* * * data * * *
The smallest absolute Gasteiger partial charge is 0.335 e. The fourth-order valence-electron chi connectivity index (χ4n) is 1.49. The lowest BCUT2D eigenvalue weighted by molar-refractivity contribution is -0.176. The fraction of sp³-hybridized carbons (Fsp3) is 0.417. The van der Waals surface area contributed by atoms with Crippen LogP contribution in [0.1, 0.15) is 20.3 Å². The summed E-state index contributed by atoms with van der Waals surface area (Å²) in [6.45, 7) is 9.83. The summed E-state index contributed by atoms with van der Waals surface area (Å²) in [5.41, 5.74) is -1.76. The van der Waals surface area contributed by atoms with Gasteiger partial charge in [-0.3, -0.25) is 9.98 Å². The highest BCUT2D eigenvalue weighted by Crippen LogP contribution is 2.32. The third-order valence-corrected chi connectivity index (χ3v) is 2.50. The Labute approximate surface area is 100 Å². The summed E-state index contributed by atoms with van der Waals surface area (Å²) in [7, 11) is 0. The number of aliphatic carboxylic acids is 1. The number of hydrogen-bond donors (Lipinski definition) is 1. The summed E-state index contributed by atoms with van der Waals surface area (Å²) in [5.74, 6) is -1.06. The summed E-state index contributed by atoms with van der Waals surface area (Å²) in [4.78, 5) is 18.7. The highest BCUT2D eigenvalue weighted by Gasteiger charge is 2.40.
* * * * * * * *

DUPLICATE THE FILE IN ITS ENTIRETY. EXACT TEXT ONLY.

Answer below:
The smallest absolute Gasteiger partial charge is 0.335 e. The fourth-order valence-electron chi connectivity index (χ4n) is 1.49. The lowest BCUT2D eigenvalue weighted by molar-refractivity contribution is -0.176. The fraction of sp³-hybridized carbons (Fsp3) is 0.417. The van der Waals surface area contributed by atoms with Crippen LogP contribution in [0.1, 0.15) is 20.3 Å². The summed E-state index contributed by atoms with van der Waals surface area (Å²) in [6.45, 7) is 9.83. The summed E-state index contributed by atoms with van der Waals surface area (Å²) in [5.41, 5.74) is -1.76. The van der Waals surface area contributed by atoms with Gasteiger partial charge in [-0.3, -0.25) is 9.98 Å². The highest BCUT2D eigenvalue weighted by Crippen LogP contribution is 2.32. The third-order valence-corrected chi connectivity index (χ3v) is 2.50. The Labute approximate surface area is 100 Å². The summed E-state index contributed by atoms with van der Waals surface area (Å²) in [7, 11) is 0. The number of aliphatic carboxylic acids is 1. The number of hydrogen-bond donors (Lipinski definition) is 1. The summed E-state index contributed by atoms with van der Waals surface area (Å²) in [5.74, 6) is -1.06. The summed E-state index contributed by atoms with van der Waals surface area (Å²) in [4.78, 5) is 18.7. The highest BCUT2D eigenvalue weighted by Gasteiger charge is 2.40.